Monday, February 13, 2012

REVIEW: Tris and Izzie

I picked up Mette Ivie Harrison's Tris and Izzie because I'm a sucker for anything Arthurian, but honestly, this one didn't really do it for me. As the title implies, it's a retelling of Tristan and Isolde, which has never really been one of my favorites, I guess. But in this version, I didn't like EITHER of the main characters - Izzie was pretty obnoxious, and Tristan just didn't have any discernible personality. So it made it hard to be particularly invested in their story. The descriptions were good, and there was a lot of action, but the dialogue was stilted and didn't sound like any teenager I've ever met. And I wasn't wild about how drastically the ending was changed, but I guess, as Harrison mentions in her afterword, today's market demanded it. All in all, if you're looking for an Arthurian story set at a modern American high school, I'd go with Meg Cabot's Avalon High instead.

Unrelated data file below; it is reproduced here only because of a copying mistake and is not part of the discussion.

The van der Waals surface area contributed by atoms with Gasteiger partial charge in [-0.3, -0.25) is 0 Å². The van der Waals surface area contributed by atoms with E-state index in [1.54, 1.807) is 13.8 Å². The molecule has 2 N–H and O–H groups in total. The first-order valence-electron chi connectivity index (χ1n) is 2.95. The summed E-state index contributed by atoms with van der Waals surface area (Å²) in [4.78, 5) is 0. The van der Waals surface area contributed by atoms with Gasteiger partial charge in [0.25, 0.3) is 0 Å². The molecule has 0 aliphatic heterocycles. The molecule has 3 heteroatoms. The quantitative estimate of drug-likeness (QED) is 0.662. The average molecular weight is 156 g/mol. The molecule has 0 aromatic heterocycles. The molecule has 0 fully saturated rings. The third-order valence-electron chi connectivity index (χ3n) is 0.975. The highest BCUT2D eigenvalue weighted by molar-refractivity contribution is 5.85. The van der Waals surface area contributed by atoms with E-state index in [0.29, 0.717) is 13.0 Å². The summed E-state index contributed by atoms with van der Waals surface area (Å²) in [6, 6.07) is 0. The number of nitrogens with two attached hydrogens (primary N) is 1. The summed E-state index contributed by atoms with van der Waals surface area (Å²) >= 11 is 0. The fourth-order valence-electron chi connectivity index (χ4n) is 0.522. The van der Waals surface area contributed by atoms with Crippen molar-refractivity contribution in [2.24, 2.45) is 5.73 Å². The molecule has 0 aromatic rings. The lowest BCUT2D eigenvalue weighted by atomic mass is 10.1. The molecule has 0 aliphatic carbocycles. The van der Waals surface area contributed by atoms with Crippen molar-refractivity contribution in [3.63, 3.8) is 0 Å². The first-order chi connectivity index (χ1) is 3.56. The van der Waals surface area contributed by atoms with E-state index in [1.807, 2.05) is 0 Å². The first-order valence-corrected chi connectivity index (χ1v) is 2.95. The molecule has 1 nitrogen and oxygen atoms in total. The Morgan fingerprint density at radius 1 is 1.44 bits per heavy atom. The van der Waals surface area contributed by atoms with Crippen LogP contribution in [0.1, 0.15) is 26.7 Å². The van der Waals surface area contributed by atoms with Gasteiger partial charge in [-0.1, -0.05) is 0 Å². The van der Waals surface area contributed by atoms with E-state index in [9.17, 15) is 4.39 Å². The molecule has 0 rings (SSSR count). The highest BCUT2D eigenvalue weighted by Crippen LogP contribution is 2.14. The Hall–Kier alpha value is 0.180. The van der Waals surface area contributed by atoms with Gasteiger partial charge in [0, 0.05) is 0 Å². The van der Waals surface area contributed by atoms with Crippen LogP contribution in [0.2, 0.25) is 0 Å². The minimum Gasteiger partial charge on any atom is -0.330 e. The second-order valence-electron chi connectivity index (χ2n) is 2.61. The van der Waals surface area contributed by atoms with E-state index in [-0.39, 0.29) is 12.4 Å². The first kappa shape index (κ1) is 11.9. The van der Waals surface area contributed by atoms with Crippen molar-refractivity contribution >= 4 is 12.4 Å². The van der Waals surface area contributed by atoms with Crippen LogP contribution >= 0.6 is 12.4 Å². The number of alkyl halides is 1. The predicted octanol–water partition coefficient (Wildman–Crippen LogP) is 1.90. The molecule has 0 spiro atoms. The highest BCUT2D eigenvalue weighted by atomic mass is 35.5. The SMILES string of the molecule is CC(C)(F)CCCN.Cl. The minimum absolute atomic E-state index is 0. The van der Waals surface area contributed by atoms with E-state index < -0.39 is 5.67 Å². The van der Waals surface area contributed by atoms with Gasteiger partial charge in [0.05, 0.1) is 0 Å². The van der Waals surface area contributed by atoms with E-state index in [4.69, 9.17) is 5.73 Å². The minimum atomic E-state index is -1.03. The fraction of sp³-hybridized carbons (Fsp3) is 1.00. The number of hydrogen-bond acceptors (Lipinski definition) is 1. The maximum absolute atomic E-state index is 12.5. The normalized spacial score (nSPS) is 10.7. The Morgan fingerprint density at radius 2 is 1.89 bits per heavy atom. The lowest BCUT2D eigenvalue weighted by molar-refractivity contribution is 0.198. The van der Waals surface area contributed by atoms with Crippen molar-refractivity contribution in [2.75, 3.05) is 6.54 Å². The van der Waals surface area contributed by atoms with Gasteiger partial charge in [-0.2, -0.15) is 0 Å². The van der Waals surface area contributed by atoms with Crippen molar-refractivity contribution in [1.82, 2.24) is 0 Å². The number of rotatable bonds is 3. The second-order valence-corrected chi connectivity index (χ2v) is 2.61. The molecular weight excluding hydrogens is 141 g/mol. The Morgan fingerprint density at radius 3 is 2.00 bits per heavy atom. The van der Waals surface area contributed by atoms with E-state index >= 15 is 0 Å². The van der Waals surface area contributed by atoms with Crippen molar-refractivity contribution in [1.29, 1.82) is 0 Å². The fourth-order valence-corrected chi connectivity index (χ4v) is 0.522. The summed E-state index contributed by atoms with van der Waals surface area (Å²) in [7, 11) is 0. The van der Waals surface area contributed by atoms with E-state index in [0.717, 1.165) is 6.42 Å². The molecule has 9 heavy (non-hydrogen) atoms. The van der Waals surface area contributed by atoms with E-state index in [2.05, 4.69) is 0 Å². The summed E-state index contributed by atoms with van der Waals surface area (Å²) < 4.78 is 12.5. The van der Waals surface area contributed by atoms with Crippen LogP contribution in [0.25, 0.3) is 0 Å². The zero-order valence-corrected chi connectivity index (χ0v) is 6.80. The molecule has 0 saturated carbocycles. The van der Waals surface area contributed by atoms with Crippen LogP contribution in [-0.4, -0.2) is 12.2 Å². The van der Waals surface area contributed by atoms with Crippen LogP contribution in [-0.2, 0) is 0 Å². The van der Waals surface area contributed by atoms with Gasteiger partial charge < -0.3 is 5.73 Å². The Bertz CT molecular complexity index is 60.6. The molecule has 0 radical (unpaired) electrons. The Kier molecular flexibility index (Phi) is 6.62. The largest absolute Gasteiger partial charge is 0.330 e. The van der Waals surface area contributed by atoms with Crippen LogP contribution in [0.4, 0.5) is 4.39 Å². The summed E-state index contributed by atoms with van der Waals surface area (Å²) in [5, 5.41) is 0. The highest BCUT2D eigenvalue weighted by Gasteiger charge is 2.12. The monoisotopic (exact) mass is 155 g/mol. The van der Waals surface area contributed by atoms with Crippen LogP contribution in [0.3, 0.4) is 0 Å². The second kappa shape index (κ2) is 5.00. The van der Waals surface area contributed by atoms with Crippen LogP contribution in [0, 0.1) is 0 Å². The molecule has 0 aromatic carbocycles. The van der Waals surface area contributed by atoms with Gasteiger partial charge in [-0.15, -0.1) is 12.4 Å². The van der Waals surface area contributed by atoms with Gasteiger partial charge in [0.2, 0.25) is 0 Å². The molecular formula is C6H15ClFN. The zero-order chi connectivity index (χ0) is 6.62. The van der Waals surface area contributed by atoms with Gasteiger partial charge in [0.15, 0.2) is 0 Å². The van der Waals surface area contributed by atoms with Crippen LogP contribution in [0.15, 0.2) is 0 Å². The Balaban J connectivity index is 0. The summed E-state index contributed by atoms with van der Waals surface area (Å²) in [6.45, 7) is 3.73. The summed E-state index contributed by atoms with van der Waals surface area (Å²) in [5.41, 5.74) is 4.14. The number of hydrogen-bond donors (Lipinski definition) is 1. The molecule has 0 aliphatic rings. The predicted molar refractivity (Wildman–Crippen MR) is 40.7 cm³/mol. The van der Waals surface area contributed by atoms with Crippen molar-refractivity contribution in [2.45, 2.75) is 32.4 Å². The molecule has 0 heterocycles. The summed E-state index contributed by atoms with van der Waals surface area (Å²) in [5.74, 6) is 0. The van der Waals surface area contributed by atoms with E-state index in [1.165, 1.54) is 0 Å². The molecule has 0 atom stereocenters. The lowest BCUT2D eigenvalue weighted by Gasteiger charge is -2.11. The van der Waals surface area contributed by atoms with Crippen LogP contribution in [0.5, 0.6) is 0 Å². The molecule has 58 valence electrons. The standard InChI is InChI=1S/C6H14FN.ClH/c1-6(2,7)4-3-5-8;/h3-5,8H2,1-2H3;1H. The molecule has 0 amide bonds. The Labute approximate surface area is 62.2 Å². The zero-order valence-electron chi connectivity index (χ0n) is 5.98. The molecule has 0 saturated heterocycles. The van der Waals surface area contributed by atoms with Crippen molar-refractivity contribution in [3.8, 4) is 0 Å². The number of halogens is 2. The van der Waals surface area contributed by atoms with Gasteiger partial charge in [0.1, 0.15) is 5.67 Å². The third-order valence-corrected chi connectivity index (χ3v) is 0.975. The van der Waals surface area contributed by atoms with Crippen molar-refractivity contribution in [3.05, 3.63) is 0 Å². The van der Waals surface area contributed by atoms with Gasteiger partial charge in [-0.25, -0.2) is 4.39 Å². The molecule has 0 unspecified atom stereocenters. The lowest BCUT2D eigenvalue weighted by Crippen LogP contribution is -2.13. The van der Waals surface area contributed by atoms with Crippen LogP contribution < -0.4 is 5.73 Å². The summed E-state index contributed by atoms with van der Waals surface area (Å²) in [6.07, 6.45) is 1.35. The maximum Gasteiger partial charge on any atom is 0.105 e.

Thursday, February 9, 2012

The Book of Blood & Shadow

Robin Wasserman's The Book of Blood and Shadow isn't out in the States yet, so I'm saving my full review for release week, but in the interest of recording each book I finish this year, let me just say: Oh my gosh I loved this book. And I loved it even aside from the fact that translating Latin played a big role in the plot, and really, I'm the sort of person who would happily read a novel that was just about translating Latin. But this also had mystery (which I always want more of in YA) and romance and centuries-old secrets and an extremely good portrayal of grief. I can't wait for you all to read it.